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3 ACKNOWLEDGMENTS I would like to acknowledge my advisor Dr. Peng Jiang, for his advisement and guidance throughout this research. I must also acknowledge the other of my committee, Dr. Kirk J. Ziegler, for his valuable advice to the work. Besides, I would like to th ank Sin Yen Leo for the work on scanning electron microscopy Yifan Zhang for the work on atomic force microscopy and Yongliang Ni and Zhuxiao Gu for their concern and help in lab. Finally, I wo uld like to thank all mentioned above again for the support during my study and experiments, as well as my parents and friends.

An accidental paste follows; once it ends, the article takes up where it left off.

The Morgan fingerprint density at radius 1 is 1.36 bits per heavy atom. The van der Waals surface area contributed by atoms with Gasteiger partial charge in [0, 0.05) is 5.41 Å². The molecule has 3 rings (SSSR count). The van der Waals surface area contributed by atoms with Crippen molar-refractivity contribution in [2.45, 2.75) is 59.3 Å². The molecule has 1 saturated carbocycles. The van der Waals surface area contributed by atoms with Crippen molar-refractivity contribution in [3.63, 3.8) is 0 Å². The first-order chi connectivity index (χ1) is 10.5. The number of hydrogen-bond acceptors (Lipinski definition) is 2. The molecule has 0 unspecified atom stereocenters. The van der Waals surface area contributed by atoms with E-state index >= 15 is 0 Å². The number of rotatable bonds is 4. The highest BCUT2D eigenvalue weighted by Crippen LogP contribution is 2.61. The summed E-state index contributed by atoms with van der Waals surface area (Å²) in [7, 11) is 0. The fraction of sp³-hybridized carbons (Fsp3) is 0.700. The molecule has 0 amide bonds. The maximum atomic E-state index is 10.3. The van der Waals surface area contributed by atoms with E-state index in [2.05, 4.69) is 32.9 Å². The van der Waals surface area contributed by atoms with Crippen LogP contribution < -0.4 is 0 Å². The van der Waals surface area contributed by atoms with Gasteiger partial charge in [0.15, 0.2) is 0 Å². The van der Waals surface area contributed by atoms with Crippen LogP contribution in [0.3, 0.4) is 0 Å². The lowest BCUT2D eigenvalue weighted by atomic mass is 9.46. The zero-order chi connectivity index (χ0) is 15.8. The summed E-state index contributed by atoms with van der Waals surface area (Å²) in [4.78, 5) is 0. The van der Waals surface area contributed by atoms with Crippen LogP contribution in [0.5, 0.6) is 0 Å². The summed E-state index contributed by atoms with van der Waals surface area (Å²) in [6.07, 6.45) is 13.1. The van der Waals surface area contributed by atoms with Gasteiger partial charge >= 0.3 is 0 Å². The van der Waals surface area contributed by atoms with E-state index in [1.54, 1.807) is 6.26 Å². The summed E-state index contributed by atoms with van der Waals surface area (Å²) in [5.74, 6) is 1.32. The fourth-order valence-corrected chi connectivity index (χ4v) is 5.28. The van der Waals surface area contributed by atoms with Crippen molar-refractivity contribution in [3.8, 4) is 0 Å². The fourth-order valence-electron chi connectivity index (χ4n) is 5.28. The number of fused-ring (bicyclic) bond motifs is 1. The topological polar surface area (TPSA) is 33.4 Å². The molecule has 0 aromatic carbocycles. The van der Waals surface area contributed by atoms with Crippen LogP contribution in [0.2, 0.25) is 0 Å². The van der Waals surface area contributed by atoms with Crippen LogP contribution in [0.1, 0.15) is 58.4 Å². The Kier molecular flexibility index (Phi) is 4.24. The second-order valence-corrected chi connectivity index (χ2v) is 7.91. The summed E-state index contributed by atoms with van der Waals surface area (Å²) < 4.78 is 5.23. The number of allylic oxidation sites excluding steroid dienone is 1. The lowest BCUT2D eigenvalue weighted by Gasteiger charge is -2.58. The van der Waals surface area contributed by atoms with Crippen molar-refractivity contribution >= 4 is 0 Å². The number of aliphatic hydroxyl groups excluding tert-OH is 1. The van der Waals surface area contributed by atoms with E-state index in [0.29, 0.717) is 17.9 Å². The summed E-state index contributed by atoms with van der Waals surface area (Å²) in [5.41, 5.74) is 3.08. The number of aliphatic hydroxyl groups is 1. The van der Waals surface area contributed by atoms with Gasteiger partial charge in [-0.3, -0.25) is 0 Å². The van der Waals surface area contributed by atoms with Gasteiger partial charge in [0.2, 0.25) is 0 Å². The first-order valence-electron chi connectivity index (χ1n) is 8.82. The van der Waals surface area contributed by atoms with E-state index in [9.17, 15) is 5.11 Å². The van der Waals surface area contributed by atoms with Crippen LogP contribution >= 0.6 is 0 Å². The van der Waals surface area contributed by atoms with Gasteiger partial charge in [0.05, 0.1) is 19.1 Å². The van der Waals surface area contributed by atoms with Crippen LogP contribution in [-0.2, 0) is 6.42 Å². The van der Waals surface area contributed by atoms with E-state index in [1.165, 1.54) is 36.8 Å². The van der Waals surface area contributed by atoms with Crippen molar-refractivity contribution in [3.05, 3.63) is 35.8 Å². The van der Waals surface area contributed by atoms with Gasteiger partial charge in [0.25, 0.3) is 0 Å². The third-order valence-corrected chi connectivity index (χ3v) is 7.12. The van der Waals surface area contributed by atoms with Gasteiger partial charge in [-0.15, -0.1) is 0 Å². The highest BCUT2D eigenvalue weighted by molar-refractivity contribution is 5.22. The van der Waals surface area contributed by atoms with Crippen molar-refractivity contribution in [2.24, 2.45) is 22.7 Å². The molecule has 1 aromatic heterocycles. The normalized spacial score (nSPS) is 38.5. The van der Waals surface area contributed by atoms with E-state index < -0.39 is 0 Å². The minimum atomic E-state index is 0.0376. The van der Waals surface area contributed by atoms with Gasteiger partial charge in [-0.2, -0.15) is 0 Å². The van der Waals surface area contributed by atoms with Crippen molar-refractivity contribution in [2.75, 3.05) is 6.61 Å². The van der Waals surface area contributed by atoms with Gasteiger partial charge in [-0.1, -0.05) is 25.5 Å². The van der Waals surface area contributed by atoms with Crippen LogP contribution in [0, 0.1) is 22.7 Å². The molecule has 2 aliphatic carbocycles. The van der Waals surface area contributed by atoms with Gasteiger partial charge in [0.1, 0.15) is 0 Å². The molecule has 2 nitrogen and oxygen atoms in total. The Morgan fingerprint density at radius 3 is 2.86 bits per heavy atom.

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4 TABLE OF CONTENTS page ACKNOWLEDGMENTS ................................ ................................ ................................ ............... 3 LIST OF FIGURES ................................ ................................ ................................ ......................... 5 ABSTRACT ................................ ................................ ................................ ................................ ..... 6 CHAPTER 1 INTRODUCTION ................................ ................................ ................................ ........................ 7 1.1 Shape M emory P olymers with N anocomposites ................................ ................................ 7 1.1.1 General Sh ape M emory P olymers ................................ ................................ ............ 7 1.1.2 General M echanism of S hape M emory E ffect ................................ ......................... 7 1.1.3 Light responsive S hape M emory E ffect ................................ ................................ ... 8 1.2 Graphene Oxide ................................ ................................ ................................ .................. 9 1.3 Synthesis ................................ ................................ ................................ ........................... 11 1.3.1 Choice of Shape Memory Polymer ................................ ................................ ........ 11 1.3.2 Synthesis of Graphene Oxide ................................ ................................ ................. 11 1.3.3 Synthesis of 3D H ighly O rdered S ilica S pheres ................................ ..................... 11 2 EXPERIMENTAL SECTION ................................ ................................ ................................ .... 13 2.1 Fabrication of Graphene Oxide ................................ ................................ ........................ 13 2.2 Fabrication o f Laser responsive Shape Memory Polymer Membranes ........................... 13 2.3 Sample Characterization ................................ ................................ ................................ ... 14 2.3.1 Atomic Force Microscopy (AFM) ................................ ................................ .......... 14 2.3.2 Scanning Electron Microscopy (SEM) ................................ ................................ ... 14 2.3.3 Optical Reflection Spectra ................................ ................................ ...................... 14 2.3.4 Laser Recovery ................................ ................................ ................................ ....... 15 3 RESULTS AND DISCUSSION ................................ ................................ ................................ 16 3.1 General Tests ................................ ................................ ................................ .................... 16 3.2 Results of AFM ................................ ................................ ................................ ................. 18 3.2.1 AFM of Graphene Oxide ................................ ................................ ........................ 18 3.2.2 AFM of Shape Memory Polymer Membranes ................................ ....................... 19 3.3 Results of AFM ................................ ................................ ................................ ................. 21 3.4 Results of Optical Reflection Spectra ................................ ................................ ............... 21 4 CONCLUSIONS ................................ ................................ ................................ ......................... 24 LIST OF REFERENCES ................................ ................................ ................................ ............... 25 BIOGRAPHICAL SKETCH ................................ ................................ ................................ ......... 27